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A farewell to charm

| Wednesday, August 30, 2017

Admittedly, I have always held a contrived understanding of leadership. My adolescent mind would conjure images of Napoleon at the Saint-Bernard Pass valiantly mounting his steed, Caesar crossing the Rubicon, FDR delivering his first inaugural address; men who shaped the world in their image. Yet leadership necessitates more than drive and ostentatious charm. It requires empathy. Interestingly, women have always been conspicuously absent from my mental list of heroic figures to emulate. However, this summer I worked in an office entirely composed of women, all of whom taught me the importance of emotional intelligence in cultivating an environment conducive to success. Working for UnidosUs, the nation’s largest Latino Civil rights advocacy group, this past summer compelled me to examine the discrepancy in my imaginings and the actual qualities that make for effective leadership. More precisely, it forced me to recognize how the women I worked with are particularly suited for leadership positions and, conversely, how my preconceived notions of strong “masculine” leadership has been a far greater hindrance than an asset.

On equal footing with grit, the ability to understand and relate to the thoughts and experiences of those around you is a salient ingredient to successful leadership. There’s that popular caricature of the aloof, calculating, cynical commander (Tywin Lannister, Stringer Bell, Plankton …) Yet, studies consistently find that those who display high levels of drive and empathy vastly outperform their peers who merely have one of the aforementioned qualities. This became abundantly clear this past summer. As an intern at Unidos, I felt like everything was tailored to my success. Supervisors would be clear about their expectations, yet supportive in terms of how to reach them. The office, though buzzing with activity, never felt tense but rather a serene veneer of confidence enveloped each cubicle. Everyone felt that management genuinely cared for their growth and that the organization was invested in their professional development. This was evident in everything from the open door policies to the routine offering of snacks and Starbucks. Unidos is an example of how empathy can lead to a much more efficient work environment. However, what made the experience especially revealing was that the office was composed entirely of women.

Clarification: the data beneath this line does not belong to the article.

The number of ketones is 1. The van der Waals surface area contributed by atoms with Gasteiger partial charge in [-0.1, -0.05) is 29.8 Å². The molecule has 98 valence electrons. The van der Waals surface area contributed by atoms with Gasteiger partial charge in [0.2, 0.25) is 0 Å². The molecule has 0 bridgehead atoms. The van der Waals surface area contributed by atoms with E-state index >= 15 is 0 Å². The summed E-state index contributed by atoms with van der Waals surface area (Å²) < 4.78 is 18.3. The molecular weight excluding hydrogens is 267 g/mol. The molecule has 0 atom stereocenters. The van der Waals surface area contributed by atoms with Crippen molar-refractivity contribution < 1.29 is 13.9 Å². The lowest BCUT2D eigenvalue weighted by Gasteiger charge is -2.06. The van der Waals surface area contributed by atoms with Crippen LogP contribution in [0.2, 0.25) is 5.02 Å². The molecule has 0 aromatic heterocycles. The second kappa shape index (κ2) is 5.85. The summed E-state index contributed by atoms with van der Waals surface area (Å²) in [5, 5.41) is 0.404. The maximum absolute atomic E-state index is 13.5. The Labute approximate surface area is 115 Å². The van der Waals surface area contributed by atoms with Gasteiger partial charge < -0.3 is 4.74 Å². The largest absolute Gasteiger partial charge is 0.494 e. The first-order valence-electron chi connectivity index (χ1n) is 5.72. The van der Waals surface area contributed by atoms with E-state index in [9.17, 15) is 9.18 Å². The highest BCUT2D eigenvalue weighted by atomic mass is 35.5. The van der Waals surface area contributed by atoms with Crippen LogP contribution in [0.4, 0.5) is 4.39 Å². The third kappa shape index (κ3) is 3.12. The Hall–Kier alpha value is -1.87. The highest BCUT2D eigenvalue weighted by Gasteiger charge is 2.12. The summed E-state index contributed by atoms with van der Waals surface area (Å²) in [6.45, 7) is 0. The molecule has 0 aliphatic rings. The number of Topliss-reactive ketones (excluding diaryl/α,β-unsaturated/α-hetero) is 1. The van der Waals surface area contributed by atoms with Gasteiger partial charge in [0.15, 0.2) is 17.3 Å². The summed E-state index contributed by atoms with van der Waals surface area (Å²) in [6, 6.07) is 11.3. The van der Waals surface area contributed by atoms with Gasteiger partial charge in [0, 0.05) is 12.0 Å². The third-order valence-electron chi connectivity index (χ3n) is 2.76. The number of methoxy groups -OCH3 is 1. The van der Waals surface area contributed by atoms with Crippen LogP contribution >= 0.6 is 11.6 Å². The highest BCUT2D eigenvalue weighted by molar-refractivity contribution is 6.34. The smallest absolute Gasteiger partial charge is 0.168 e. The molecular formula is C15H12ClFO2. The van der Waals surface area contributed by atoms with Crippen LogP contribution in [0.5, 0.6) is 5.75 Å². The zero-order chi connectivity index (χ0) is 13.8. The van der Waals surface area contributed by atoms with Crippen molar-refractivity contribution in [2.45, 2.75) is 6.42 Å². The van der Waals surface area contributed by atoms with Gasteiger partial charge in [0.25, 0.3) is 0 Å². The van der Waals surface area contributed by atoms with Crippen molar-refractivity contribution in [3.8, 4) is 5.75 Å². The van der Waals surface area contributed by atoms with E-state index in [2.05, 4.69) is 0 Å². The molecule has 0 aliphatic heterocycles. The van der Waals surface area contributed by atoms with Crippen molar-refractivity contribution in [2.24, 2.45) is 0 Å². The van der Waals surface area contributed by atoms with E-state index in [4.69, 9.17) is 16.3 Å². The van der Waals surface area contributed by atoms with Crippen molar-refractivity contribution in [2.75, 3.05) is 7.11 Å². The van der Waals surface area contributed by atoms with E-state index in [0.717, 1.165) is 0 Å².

As one of the only men on the floor, I received a world-class education in tact and diplomacy. Incredibly impressive, hardworking women — Latina women no less — who never hesitated to check my offhand, insensitive comments surrounded me at all sides. “Machismo,” the Spanish word for male chauvinism, is a concept deeply embedded in many, if not all, Latin-American cultures. And yet, though I have never consciously sought to reinforce such an abhorrent tendency, there have always been subtle residual effects of that culture in my behavior. What’s worst, I managed to convince myself that these traits were charming, that it was somehow endearing to have confidence bordering on narcissism. This malady was at its most detrimental in my understanding of leadership. I assumed leadership meant imposing a vision on others with resolute determination and unshakable pride. Ironically, this is the exact opposite of what truly effective leadership looks like. Without a genuine sense of appreciation and understanding, no one will want to be around you, much less follow you.

Real leadership is just as much about kindness and intimacy as it is grit and determination. To that end, the women I worked with communicated honest care for others with considerably greater ease than I can. There was no showboating at the office; an atmosphere of friendly cooperation tamed the competitive drive of each individual employee. The lack of an overbearing confidence is perhaps indicative of a clearer understanding of interpersonal relationships — that adamant zeal for dynamic, visionary leadership must be kindled with emotional support and friendship. This means uplifting those around you through simple, consistent displays of kindness, as opposed to beating them down with commands or arguments. The prominent members of the student body, those most heavily engaged in the Notre Dame community, all have this in common. Their ability to establish intimate ties to their peers and project an aura of congeniality is essential to their achievements. In contrast, my growth has been slow, deterred at all times by pride and social ineptitudes. More than superficial charm, I need empathy.

The views expressed in this column are those of the author and not necessarily those of The Observer.

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